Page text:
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Rock - Verschenen op 11 juni 1991 | Virgin Records

With the split between McCluskey and the rest of the band resolved by the former's decision to carry on with the band's name on his own, the question before Sugar Tax's appearance was whether the change would spark a new era of success for someone who clearly could balance artistic and commercial impulses in a winning fashion. The answer, based on the album -- not entirely. The era of Architecture and Morality wouldn't be revisited anyway, for better or for worse, but instead of delightful confections with subtle heft like "Enola Gay" and "Tesla Girls," on Sugar Tax McCluskey is comfortably settled into a less-spectacular range of songs that only occasionally connect. Like fellow refugees from the early '80s such as Billy Mackenzie and Marc Almond, McCluskey found himself bedeviled in the early '90s with an artistic block that resulted in his fine singing style surrounded by pedestrian arrangements and indifferent songs. There was one definite redeeming number at the start: "Sailing on the Seven Seas," with glam-styled beats underpinning a giddy, playful romp that showed McCluskey still hadn't lost his touch entirely, and which became OMD's biggest single at home since "Souvenir." Beyond that, though, the album can best be described as pleasant instead of memorable, an exploration by McCluskey into calmer waters recorded entirely by himself outside of some guitar from Stuart Boyle. Without his longtime bandmates to help him, the results lack an essential spark (Holmes' drumming creativity being especially missed). In a tip of the hat to a clear source of inspiration, Sugar Tax includes a pleasant cover of Kraftwerk's "Neon Lights," with guest vocals by Christine Mellor, while "Apollo XI" uses Dazzle Ships-styled sample collages made up of moon-landing broadcasts, though the song itself isn't much. Even at its most active -- "Call My Name" and "Pandora's Box" -- Sugar Tax is for the most part just there. © Ned Raggett /TiVo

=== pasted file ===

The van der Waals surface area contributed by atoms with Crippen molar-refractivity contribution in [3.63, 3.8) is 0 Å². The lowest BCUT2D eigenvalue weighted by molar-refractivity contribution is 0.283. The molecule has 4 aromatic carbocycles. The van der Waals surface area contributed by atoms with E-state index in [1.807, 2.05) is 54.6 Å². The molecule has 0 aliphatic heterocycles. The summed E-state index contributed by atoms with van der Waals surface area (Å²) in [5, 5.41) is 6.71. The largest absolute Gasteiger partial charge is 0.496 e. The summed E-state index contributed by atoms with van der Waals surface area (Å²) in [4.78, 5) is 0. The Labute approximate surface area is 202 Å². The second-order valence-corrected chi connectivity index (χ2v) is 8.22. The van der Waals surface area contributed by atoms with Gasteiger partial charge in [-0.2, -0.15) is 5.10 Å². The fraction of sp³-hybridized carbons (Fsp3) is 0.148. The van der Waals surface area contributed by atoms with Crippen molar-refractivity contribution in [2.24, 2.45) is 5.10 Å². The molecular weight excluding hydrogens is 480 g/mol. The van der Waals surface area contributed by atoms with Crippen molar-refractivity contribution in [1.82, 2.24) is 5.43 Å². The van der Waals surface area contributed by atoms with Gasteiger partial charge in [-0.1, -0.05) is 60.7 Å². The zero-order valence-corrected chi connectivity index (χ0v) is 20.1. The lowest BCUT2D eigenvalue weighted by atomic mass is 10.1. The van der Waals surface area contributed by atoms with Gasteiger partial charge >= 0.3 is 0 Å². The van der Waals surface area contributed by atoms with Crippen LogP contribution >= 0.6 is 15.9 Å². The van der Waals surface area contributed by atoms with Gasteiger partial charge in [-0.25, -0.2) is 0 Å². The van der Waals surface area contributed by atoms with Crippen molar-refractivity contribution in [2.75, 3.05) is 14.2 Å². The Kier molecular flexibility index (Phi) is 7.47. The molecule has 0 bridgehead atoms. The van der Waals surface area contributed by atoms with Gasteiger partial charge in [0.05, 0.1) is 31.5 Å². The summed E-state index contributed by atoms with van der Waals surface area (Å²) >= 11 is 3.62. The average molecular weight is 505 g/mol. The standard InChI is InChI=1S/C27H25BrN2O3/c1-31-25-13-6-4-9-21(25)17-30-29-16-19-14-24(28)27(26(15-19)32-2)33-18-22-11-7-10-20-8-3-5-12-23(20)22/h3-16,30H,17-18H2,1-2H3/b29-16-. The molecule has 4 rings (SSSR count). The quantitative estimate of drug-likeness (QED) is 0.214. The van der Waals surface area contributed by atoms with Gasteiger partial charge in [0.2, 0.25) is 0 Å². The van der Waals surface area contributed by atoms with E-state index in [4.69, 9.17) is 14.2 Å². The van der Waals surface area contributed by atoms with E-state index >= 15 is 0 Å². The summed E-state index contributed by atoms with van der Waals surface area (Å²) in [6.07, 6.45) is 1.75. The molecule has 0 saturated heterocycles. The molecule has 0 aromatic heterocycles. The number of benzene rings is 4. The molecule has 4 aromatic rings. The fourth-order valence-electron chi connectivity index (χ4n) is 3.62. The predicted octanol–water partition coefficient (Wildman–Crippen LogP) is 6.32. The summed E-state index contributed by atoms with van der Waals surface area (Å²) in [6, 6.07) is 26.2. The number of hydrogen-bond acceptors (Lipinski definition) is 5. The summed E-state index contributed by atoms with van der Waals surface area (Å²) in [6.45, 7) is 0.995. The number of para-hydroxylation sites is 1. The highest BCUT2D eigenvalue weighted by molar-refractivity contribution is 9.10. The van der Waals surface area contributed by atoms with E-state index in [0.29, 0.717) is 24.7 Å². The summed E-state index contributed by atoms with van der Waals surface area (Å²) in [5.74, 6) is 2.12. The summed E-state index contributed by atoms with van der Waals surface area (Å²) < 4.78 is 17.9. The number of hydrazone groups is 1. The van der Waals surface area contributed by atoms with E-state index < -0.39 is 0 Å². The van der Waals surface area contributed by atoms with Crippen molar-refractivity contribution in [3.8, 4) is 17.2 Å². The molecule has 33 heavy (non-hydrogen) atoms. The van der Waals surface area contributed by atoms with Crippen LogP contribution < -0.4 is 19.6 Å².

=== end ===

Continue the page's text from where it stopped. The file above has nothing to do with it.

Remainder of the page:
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Rock - Verschenen op 1 januari 1983 | Virgin Catalogue

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Rock - Verschenen op 1 januari 1986 | Virgin Records

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Rock - Verschenen op 1 januari 1993 | Virgin Catalogue

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Rock - Verschenen op 1 januari 1996 | Virgin Records

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Electronic - Verschenen op 8 april 2013 | BMG Rights Management (UK) Ltd

On their second album since their 2005 reunion, synth pop pioneers Orchestral Maneuvers in the Dark rekindle the spirit of two new wave classics, the first being their own "slept on" masterpiece from 1983, Dazzle Ships, an album that pushed the boundaries sonically. From the blippy, robotic, and almost musique concrète opener "Please Remain Seated" to the geometric sleeve that credits DZ designer Peter Saville with Executive Art Design, English Electric carries on the pop-meets-avant-garde spirit of that fan favorite album. It gives up a love song like "Night Café" that's so glossed and polished that it could be used in a John Hughes film, and then it offers an edgy swerve like "Decimal," where answering machine messages, countdowns, and other disembodied voices provided some kind of silicon chorus that's equally majestic and precise. Propaganda singer Claudia Brücken contributes some seductive computer voice narration on the highlight "Kissing the Machine," which, being co-written and previously performed by Karl Bartos, brings to light the album's other obvious influence, Kraftwerk. Key cut "Metroland" is dangerously close to Kraftwerk's "Neon Lights," and with its booming drum beat and sampled choir, "Our System" sounds like Andy McCluskey crooning at the Electric Café, but what a croon it is. Here, his voice is comfortable for the most part, full-bodied the whole way through, and powerful when need be, while background tracks are constructed with care, combining angular and certain beats with melodies that are either majestic and big or pillowy clouds of future fluff. Put it all together and it is the kind of OMD longtime fans crave, and if it comes closest to pandering with "Helen of Troy" (their "Joan of Arc" revisited) the duo's performances are as inspired as they are familiar, and you can say the same for most of the songwriting. Still, OMD's Kraftwerk fixation at this late date is a retro-within-retro move that puzzles, so prepare to be jarred a bit before declaring this a welcome addition to the catalog. © David Jeffries /TiVo
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Rock - Verschenen op 1 januari 2001 | Virgin Records

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Pop - Verschenen op 15 december 2017 | RCA Local

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Electronic - Verschenen op 4 december 2020 | UMC (Universal Music Catalogue)